The residents of Youngtown, Ariz., took a tongue-in-cheek approach to naming their town when it was founded around 1960: the town was the first American retirement community, a phrase that LIFE magazine still put within quotation marks in 1970, when the magazine's Paul O'Neil examined life in such towns in the May 15 issue.
By that point, Youngtown's ideas had spread to many other places, especially in the Southwest, also home to Sun City, Ariz.—photographs by Ralph Crane from which, including many that were unpublished, can be seen here. With a population of 14,000 enjoying its three golf courses and "illuminated outdoor shuffleboard courts," Sun City was thriving.
In fact, LIFE reported, seven new houses were completed each day.
One of the major draws of Sun City was that, if residents were willing to pack up and move, investing in one of the "low, white-roofed, pastel-tinted" houses in the area, they could then live fully — with access to clubs and activities for every interest under the desert sun — on much less than they might require elsewhere. In 1970, the price of a two-bedroom house there had nearly doubled since the city's founding to $17,990 (about $113,000 today) but some residents told LIFE that they could live there on $100 ($628) a week. As a result, LIFE found that the residents were "surprisingly varied" and included both "people from relatively humble walks of life" and "retired physicians, engineers, lawyers and Army officers."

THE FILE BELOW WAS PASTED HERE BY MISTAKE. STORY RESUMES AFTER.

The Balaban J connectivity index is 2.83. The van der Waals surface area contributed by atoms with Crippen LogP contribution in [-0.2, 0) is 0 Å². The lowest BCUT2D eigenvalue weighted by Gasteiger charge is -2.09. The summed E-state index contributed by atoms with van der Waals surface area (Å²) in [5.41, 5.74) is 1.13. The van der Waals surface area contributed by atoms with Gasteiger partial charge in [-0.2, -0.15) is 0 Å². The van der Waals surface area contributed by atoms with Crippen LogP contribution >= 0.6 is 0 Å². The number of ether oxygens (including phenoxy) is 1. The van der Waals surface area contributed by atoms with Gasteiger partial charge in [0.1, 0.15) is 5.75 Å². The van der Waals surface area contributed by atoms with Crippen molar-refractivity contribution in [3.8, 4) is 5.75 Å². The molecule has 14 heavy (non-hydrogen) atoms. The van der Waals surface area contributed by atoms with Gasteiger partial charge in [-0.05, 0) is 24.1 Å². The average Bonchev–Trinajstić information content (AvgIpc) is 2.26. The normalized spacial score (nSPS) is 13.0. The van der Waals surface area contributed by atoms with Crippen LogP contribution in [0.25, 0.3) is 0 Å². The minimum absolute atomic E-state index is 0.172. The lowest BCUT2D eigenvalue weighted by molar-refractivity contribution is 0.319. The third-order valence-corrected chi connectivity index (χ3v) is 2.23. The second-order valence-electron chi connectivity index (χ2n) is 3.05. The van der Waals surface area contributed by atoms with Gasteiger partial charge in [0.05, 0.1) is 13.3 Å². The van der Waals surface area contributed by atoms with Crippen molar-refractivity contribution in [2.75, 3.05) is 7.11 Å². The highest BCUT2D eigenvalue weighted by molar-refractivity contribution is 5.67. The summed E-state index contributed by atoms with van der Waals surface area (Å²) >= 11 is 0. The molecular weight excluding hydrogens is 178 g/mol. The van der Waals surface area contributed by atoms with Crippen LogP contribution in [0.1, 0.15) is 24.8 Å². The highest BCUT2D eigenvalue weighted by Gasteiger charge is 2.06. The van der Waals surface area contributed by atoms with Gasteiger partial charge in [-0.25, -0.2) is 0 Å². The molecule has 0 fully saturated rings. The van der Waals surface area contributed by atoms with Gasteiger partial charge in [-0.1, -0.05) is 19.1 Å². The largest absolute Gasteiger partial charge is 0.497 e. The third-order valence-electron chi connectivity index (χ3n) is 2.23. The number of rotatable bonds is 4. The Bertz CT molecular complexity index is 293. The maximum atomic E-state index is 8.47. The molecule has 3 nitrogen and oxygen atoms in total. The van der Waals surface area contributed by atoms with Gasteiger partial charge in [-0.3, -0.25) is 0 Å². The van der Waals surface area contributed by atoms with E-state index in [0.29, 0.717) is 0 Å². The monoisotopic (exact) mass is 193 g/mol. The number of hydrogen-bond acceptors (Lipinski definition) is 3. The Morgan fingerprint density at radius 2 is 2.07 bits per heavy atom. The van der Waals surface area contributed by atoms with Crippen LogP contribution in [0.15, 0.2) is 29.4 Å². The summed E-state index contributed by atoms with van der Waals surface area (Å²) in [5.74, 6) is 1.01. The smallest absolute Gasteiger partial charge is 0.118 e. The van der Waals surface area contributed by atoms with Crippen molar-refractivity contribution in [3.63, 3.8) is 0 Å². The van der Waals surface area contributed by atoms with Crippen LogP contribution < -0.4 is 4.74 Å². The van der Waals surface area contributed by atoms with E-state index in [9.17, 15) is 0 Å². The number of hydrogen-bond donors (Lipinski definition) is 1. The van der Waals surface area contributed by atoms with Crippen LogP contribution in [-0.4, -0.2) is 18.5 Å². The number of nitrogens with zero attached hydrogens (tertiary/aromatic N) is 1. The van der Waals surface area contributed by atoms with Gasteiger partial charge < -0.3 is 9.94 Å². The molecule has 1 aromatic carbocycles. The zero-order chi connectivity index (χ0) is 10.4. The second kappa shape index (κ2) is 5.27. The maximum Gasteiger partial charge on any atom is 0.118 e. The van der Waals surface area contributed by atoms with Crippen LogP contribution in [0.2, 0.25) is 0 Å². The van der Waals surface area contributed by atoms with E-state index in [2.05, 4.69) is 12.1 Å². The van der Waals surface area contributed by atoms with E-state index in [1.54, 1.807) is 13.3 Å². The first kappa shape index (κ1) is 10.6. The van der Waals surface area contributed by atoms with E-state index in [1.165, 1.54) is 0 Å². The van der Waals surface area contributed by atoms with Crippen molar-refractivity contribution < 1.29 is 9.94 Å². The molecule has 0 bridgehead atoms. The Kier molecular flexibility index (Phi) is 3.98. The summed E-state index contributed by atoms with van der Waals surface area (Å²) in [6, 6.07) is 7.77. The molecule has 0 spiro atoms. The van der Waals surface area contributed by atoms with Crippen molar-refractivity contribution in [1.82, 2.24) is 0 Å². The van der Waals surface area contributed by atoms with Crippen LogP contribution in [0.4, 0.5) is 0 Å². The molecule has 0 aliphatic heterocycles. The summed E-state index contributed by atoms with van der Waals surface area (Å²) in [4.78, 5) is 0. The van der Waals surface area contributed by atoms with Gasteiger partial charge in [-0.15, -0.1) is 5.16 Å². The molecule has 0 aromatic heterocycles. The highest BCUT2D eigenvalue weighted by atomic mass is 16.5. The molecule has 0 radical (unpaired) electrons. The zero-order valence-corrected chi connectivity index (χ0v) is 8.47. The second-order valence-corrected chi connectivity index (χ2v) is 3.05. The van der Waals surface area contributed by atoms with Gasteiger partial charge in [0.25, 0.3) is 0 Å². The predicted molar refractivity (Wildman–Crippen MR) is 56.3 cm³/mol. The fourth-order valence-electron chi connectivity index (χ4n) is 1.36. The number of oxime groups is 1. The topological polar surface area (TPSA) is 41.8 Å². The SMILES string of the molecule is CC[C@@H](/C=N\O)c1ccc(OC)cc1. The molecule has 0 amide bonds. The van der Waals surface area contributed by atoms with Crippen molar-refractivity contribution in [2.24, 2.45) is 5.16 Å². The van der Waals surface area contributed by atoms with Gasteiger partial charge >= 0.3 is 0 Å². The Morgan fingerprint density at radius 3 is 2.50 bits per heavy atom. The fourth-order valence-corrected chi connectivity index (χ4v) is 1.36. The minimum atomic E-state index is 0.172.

The article also captured another reason why life in a place like Sun City might be attractive: the attitudes about retirees that could be so prevalent elsewhere were often left behind. The older people there, O'Neil explained, "will engage in an unsentimental rejection of all sorts of attitudes and postures which are generally expected of them when they are in the minority." In 1970, that rejection could be for better or worse.
It was freeing, on the one hand, to be able to abandon "the old homestead" and its responsibilities, and to do the things you actually wanted to do (dancing, light-intensity sports, dating for those who were widowed) rather than what was expected of you. On the other hand, living among only people who felt they had been at their peak decades earlier allowed the resurfacing of views that might not be acceptable in 1970 elsewhere. For example, residents spoke "with candor and satisfaction" of the oasis of a place where there were no hippies, no LSD and no welfare. There was also no "race problem," LIFE noted, but residents said so having moved to a place that in 1970 had no black residents.
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The sweet spot, then, would be a place in between, a retirement community where residents were neither isolated nor subsumed by the rest of the world — a vision of the good life that anyone could get behind. And when Sun City worked on that account, it really worked. Thanks to the many activities it offered, it was easy to make new friends, and who you were before you moved — your job, how much money you made — didn't have to define you.
"It doesn't matter what you used to be;" one resident told LIFE, "all that counts is what you do here."